Leucine-rich glioma-inactivated 1 (LGI1) is a secreted neuronal protein that forms a trans-synaptic complex that includes the presynaptic disintegrin and metalloproteinase domain-containing protein 23 (ADAM23), which interacts with voltage-gated potassium channels Kv1.1, and the postsynaptic ADAM22, which interacts with AMPA receptors. Human autoantibodies against LGI1 associate with a form of autoimmune limbic encephalitis characterized by severe but treatable memory impairment and frequent faciobrachial dystonic seizures. Although there is evidence that this disease is immune-mediated, the underlying LGI1 antibody-mediated mechanisms are unknown. Here, we used patient-derived immunoglobulin G (IgG) antibodies to determine the main epitope regions of LGI1 and whether the antibodies disrupt the interaction of LGI1 with ADAM23 and ADAM22. In addition, we assessed the effects of patient-derived antibodies on Kv1.1, AMPA receptors, and memory in a mouse model based on cerebroventricular transfer of patient-derived IgG. We found that IgG from all patients (n = 25), but not from healthy participants (n = 20), prevented the binding of LGI1 to ADAM23 and ADAM22. Using full-length LGI1, LGI3, and LGI1 constructs containing the LRR1 domain (EPTP1-deleted) or EPTP1 domain (LRR3-EPTP1), IgG from all patients reacted with epitope regions contained in the LRR1 and EPTP1 domains. Confocal analysis of hippocampal slices of mice infused with pooled IgG from eight patients, but not pooled IgG from controls, showed a decrease of total and synaptic levels of Kv1.1 and AMPA receptors. The effects on Kv1.1 preceded those involving the AMPA receptors. In acute slice preparations of hippocampus, patch-clamp analysis from dentate gyrus granule cells and CA1 pyramidal neurons showed neuronal hyperexcitability with increased glutamatergic transmission, higher presynaptic release probability, and reduced synaptic failure rate upon minimal stimulation, all likely caused by the decreased expression of Kv1.1. Analysis of synaptic plasticity by recording field potentials in the CA1 region of the hippocampus showed a severe impairment of long-term potentiation. This defect in synaptic plasticity was independent from Kv1 blockade and was possibly mediated by ineffective recruitment of postsynaptic AMPA receptors. In parallel with these findings, mice infused with patient-derived IgG showed severe memory deficits in the novel object recognition test that progressively improved after stopping the infusion of patient-derived IgG. Different from genetic models of LGI1 deficiency, we did not observe aberrant dendritic sprouting or defective synaptic pruning as potential cause of the symptoms. Overall, these findings demonstrate that patient-derived IgG disrupt presynaptic and postsynaptic LGI1 signalling, causing neuronal hyperexcitability, decreased plasticity, and reversible memory deficits.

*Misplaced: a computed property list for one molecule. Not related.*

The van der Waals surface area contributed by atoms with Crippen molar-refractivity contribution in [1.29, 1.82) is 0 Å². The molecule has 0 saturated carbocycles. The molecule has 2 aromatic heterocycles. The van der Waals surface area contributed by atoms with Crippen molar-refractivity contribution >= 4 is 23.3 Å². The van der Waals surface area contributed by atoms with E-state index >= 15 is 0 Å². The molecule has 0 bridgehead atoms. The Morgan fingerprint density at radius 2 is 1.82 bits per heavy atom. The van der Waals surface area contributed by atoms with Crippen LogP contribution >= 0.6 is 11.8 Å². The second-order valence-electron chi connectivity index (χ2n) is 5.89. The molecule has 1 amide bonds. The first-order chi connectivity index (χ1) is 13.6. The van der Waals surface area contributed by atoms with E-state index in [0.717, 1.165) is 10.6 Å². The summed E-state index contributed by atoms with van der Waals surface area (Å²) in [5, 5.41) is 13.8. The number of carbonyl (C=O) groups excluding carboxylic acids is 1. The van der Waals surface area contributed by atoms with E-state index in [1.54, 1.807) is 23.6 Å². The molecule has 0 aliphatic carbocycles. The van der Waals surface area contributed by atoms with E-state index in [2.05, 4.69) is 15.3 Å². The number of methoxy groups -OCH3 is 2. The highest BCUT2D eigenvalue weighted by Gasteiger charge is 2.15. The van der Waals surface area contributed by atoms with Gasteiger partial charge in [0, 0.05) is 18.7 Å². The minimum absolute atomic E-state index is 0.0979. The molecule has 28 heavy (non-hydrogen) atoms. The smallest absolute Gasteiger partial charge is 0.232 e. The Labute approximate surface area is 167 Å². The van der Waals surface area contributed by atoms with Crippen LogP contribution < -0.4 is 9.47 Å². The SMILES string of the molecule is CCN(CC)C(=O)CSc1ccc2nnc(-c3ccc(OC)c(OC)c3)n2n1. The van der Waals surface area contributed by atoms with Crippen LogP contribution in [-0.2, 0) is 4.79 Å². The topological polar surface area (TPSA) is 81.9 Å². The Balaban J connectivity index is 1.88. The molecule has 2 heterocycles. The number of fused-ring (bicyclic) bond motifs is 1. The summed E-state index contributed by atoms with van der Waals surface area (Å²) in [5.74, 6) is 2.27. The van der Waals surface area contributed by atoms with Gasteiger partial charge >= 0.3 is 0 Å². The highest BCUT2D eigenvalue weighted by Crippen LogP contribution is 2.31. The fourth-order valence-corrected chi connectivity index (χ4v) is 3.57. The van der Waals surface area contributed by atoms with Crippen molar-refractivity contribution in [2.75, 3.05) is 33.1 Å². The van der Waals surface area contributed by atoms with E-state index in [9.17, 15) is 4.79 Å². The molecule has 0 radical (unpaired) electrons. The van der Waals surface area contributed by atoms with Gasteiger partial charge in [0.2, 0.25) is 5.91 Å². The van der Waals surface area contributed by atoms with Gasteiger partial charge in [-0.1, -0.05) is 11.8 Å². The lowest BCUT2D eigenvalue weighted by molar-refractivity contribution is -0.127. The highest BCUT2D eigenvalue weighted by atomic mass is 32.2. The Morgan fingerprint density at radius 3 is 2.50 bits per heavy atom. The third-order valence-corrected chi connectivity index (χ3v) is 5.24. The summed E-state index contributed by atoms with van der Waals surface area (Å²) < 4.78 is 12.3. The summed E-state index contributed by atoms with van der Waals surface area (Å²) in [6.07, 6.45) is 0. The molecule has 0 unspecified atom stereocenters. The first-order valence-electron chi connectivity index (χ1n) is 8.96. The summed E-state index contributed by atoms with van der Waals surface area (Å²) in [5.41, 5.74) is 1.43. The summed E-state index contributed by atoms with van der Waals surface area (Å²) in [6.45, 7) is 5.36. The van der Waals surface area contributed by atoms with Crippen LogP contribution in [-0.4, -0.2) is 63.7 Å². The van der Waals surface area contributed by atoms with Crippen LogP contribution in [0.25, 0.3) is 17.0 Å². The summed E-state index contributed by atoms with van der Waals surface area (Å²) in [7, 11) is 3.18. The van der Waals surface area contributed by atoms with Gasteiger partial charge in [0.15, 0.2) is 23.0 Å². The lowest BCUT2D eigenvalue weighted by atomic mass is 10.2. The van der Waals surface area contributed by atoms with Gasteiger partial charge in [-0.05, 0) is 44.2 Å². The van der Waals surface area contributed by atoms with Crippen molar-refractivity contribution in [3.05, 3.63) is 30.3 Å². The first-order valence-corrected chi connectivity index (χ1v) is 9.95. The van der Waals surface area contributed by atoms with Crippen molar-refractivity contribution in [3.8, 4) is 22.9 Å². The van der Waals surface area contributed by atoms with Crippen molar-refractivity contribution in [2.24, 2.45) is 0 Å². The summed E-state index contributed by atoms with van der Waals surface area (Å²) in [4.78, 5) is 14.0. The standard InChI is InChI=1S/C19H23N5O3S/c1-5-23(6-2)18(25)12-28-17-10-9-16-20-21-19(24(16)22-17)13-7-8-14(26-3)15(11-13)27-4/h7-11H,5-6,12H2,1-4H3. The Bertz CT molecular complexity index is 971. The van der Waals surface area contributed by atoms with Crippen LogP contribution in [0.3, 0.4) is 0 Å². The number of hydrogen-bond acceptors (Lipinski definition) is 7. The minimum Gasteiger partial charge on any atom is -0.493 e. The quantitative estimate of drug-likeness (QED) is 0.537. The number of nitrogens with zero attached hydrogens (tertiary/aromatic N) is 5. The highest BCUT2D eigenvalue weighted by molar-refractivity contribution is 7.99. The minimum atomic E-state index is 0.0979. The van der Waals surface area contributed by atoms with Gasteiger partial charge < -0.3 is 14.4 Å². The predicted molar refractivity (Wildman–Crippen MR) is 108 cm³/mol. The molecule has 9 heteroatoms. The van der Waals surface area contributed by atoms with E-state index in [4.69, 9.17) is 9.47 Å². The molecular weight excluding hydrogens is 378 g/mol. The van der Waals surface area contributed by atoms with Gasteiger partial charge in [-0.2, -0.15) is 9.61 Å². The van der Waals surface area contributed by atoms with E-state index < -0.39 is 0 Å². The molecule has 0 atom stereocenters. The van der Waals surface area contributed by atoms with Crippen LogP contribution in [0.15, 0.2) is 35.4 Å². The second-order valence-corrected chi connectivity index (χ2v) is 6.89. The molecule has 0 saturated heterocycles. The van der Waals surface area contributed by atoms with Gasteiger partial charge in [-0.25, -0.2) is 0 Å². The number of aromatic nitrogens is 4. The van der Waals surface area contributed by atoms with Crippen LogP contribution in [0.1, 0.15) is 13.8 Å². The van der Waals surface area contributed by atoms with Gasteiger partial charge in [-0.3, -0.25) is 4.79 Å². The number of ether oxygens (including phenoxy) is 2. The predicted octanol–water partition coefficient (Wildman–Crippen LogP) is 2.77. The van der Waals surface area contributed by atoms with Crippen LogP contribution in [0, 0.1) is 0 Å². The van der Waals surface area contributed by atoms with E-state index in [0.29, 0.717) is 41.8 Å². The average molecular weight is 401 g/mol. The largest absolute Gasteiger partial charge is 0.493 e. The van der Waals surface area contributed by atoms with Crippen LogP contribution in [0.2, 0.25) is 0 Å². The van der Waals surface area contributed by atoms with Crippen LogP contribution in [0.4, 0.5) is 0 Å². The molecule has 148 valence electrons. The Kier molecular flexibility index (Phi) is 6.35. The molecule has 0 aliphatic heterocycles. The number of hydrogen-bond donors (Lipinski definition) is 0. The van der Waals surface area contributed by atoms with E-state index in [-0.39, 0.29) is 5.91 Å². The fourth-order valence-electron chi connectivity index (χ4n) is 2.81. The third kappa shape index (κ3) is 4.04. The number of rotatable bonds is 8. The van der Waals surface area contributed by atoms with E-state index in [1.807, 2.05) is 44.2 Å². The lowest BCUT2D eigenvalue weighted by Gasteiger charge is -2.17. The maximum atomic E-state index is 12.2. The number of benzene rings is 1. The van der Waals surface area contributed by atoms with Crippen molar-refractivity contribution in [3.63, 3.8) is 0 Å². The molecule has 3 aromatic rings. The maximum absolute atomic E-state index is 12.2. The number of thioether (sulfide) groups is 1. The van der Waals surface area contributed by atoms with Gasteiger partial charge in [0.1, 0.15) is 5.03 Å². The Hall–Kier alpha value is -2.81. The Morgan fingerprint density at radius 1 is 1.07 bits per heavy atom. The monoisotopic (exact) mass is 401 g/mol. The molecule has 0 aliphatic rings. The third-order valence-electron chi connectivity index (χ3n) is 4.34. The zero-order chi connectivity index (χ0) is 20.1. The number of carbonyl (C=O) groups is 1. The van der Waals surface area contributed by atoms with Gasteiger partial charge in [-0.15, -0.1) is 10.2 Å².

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http://dx.doi.org/10.1093/brain/awy253DOI Listing
http://www.ncbi.nlm.nih.gov/pmc/articles/PMC6202570PMC
November 2018

Human Autoantibodies against the AMPA Receptor Subunit GluA2 Induce Receptor Reorganization and Memory Dysfunction.

Neuron 2018 10 23;100(1):91-105.e9. Epub 2018 Aug 23.

Hans-Berger Department of Neurology, Jena University Hospital, Am Klinikum 1, 07747 Jena, Germany; Center for Sepsis Control and Care (CSCC), Jena University Hospital, Am Klinikum 1, 07747 Jena, Germany. Electronic address:

AMPA receptors are essential for fast excitatory transmission in the CNS. Autoantibodies to AMPA receptors have been identified in humans with autoimmune encephalitis and severe defects of hippocampal function. Here, combining electrophysiology and high-resolution imaging with neuronal culture preparations and passive-transfer models in wild-type and GluA1-knockout mice, we analyze how specific human autoantibodies against the AMPA receptor subunit GluA2 affect receptor function and composition, synaptic transmission, and plasticity. Anti-GluA2 antibodies induce receptor internalization and a reduction of synaptic GluA2-containing AMPARs followed by compensatory ryanodine receptor-dependent incorporation of synaptic non-GluA2 AMPARs. Furthermore, application of human pathogenic anti-GluA2 antibodies to mice impairs long-term synaptic plasticity in vitro and affects learning and memory in vivo. Our results identify a specific immune-neuronal rearrangement of AMPA receptor subunits, providing a framework to explain disease symptoms.
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http://dx.doi.org/10.1016/j.neuron.2018.07.048DOI Listing
October 2018